“Sec. 1866. If, however, such person or ments is set out in $8 1844 et seq., Shan. company has actually taken possession of non's Code. These sections provide as fol- such land, occupying it for the purposes of lows:

internal improvement, the owner of such “Sec. 1844. Any person or corporation au- land may petition for a jury of inquest, in thorized by law to construct any railroad, which case the same proceedings may be turnpike, canal, toll bridge, road, causeway, had, as near as may be, as hereinbefore proor other work of internal improvement, to vided, or he may sue for damages, in the which the like privilege is conceded, may ordinary way, in which case the jury shall take the real estate of individuals, not ex- | lay off the land by metes and bounds, and ceeding the amount prescribed by law or assess the damages as upon the trial of an by the charter under which the person or appeal from the return of a jury of inquest.” corporation acts in the manner and upon the These sections of Shannon's Code subterms herein provided.

stantially embrace the proceedings that are “Sec. 1845. The party seeking to appro- required to be taken for the condemnation priate such land shall file a petition in the of private property for any public use, circuit court of the county in which the which provisions, it will be observed, afland lies, setting forth, in substance, (1) the ford the landowner an ample remedy to reparcel of land a portion of which is wanted ceive just compensation for the land taken. and the extent wanted; (2) the name of the As already stated, in the opinion of the owner of such land, or, if unknown, stating court, these sections of the Code, by the the fact; (3) the object for which the land references to them found in the original is wanted; (4) a prayer that a suitable charter of 1879, as well as in the amenda.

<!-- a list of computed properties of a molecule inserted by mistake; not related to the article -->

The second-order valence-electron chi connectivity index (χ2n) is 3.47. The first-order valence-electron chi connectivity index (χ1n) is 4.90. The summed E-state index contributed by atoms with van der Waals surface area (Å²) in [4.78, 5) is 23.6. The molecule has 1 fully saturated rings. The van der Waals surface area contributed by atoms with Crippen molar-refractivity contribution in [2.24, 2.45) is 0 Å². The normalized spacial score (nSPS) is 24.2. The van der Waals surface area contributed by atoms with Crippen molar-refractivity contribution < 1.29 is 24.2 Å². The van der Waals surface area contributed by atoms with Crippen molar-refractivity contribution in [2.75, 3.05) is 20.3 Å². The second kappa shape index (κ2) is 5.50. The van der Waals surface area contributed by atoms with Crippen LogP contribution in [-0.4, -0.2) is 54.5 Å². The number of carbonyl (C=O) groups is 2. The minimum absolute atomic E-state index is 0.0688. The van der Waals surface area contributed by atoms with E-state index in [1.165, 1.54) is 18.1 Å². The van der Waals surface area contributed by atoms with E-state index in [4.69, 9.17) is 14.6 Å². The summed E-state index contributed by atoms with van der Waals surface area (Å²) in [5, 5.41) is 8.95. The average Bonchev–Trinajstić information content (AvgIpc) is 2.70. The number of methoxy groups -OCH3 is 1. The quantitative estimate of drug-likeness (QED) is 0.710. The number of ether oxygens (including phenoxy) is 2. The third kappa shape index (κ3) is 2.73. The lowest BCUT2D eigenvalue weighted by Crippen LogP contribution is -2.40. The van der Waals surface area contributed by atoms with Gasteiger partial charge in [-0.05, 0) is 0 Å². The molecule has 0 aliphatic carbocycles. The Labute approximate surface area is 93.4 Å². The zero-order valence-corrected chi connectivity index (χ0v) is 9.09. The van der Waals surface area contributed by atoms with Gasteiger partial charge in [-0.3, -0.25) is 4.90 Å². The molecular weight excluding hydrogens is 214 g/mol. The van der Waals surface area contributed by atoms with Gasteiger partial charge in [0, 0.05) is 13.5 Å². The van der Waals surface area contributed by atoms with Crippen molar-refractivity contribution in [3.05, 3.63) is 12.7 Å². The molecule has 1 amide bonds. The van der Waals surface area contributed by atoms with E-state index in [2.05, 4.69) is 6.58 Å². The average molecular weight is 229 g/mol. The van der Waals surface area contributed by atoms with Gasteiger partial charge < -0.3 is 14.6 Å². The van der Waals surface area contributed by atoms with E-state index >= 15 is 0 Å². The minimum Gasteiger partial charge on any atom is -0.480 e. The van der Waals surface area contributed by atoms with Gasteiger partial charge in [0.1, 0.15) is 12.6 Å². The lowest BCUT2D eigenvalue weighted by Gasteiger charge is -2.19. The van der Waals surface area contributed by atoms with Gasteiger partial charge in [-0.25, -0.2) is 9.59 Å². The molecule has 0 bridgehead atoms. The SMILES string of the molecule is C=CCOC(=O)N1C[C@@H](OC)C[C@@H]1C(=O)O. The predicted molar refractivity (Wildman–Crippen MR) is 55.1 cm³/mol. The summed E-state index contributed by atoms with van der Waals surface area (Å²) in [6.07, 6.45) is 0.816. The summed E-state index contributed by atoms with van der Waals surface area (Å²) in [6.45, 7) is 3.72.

tory act of 1899, have become an integral said: “The park ways designated and depart of the charter of the city of Mem- scribed in the act are designed for avenues phis.

uniting four of the parks. As they have It is next insisted that the body of the been described, they are peculiarly approact of 1899 contains subjects which are not priate for that purpose, and may well be embraced in, or germane to, its title. The regarded as incidents to, or extensions of, caption of the act is: “An Act to Amend the areas of the parks themselves. The one, an Act Entitled an Act to Establish Taxing uniting what has been designated as the Districts in This State, and to Provide a Van Cortlandt and Bronx parks, is intended Means of Local Government for the Same, to consist of about 80 acres of land devoted being Chapter 2 of the Acts of 1879 and the to a park way 600 feet in width and nearly Acts Amendatory Thereof, so as to Author: 1 mile in length. Another, similarly to ize and Empower the Taxing Districts and unite the Bronx and Pelham parks, includes Cities Organized under Said Act to Ac. an appropriation of about 91 acres of land, quire, Improve, and Maintain Parks for exclusive of an existing boulevard. The the Benefit of the Public. Acts 1899, p. width of this park way will be 400 feet, and 250, chap. 142.